Serving with the TFlash 300 CES was a bit like trying to ride a bucking bronco. The power was so big and so easy to tap into that I initially struggled to rein it in. My first few service games were filled with flat serves blasted way too long. As I adjusted, relaxed and let the frame provide the power, I found a comfortable rhythm. The racquet had plenty of speed at the top of my potion and I was able to hit big first serves that either scored free points or pushed opponents onto their heels. It lacked the precision targeting of more control oriented models. I picked big targets and leveraged the easy pace to make up for the lack of pinpoint precision. My kick and slice second serves were very effective with this racquet. Kick serves jumped up high and stayed out of returner’s strike zones. My slice serve could have used a bit more mass behind it to drive it down, but it was still effective at opening up the court for me to hit a big first ball.




As expected from the thick, stiffly constructed beam, the TFlash 300 CES played with a firm, modern response. The ball exited the string bed quickly, with excellent exit velocity. I thought the wider string spacing at the outside of the pattern helped reduce harshness on off center contact. The firm response was excellent for baseline play, but all court players may miss a bit more flex necessary for more delicate shotmaking. Even with an RA north of 70, I found the frame to play quite comfortably. The HD Fuse grip did an impressive jump absorbing shock and minimizing vibration on contact. It is still a stiff frame so arm sensitive players should play close attention to using softer strings and/or lower tensions in order to maximize comfort in this racquet.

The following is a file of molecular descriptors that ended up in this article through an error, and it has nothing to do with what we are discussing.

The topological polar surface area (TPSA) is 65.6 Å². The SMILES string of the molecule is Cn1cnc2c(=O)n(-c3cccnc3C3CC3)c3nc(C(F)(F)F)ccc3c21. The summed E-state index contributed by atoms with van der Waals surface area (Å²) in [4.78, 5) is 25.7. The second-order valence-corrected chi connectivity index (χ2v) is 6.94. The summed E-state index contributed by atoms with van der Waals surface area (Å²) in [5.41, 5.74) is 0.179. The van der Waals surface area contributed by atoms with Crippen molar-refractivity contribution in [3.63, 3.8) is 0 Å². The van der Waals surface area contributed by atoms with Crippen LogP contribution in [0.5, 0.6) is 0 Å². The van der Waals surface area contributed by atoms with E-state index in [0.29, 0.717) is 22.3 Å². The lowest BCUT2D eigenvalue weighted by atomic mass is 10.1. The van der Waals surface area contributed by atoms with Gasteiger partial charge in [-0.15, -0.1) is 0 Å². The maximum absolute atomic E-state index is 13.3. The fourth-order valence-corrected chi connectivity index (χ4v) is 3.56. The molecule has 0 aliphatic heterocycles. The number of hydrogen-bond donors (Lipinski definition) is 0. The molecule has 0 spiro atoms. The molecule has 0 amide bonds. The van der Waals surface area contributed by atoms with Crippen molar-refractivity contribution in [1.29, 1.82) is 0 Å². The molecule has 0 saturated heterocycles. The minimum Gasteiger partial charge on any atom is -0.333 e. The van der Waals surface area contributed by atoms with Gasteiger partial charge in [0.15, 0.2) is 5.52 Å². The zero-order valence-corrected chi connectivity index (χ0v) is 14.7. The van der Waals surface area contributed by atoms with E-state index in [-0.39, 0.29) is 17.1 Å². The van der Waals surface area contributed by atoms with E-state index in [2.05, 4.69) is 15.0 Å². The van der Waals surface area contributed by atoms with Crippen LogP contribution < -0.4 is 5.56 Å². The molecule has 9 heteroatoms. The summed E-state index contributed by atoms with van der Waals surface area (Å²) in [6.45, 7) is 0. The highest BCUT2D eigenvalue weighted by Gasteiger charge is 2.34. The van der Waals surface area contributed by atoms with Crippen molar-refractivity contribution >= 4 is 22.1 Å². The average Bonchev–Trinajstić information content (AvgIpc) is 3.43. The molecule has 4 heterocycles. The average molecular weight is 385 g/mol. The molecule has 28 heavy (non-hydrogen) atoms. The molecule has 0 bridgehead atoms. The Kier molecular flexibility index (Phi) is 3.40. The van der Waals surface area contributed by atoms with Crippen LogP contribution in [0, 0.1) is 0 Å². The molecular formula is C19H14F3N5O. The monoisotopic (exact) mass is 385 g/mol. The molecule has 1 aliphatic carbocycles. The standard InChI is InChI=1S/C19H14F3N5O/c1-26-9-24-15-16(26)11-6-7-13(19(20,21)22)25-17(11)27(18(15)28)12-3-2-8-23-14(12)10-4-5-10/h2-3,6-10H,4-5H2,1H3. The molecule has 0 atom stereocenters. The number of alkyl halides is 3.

Baseline players looking for easy power and spin have a new option with this latest update from Tecnifibre. It boasts intoxicatingly easy power, great spin production and enough maneuverability to be dangerous at the front. While it might lack a bit in the more delicate aspects of shotmaking, it makes up for with plenty of brute force for dominating points. The TFlash 300 CES is a strong choice for players looking to dictate baseline rallies with spin and power from a frame that provides above average comfort.


About the Reviewer: Matt Locke formerly served for 3 years as the Junior Programs & Development Coordinator for USTA-Idaho. He is a PTR certified coach and is an active USTA 4.5 League and Tournament player.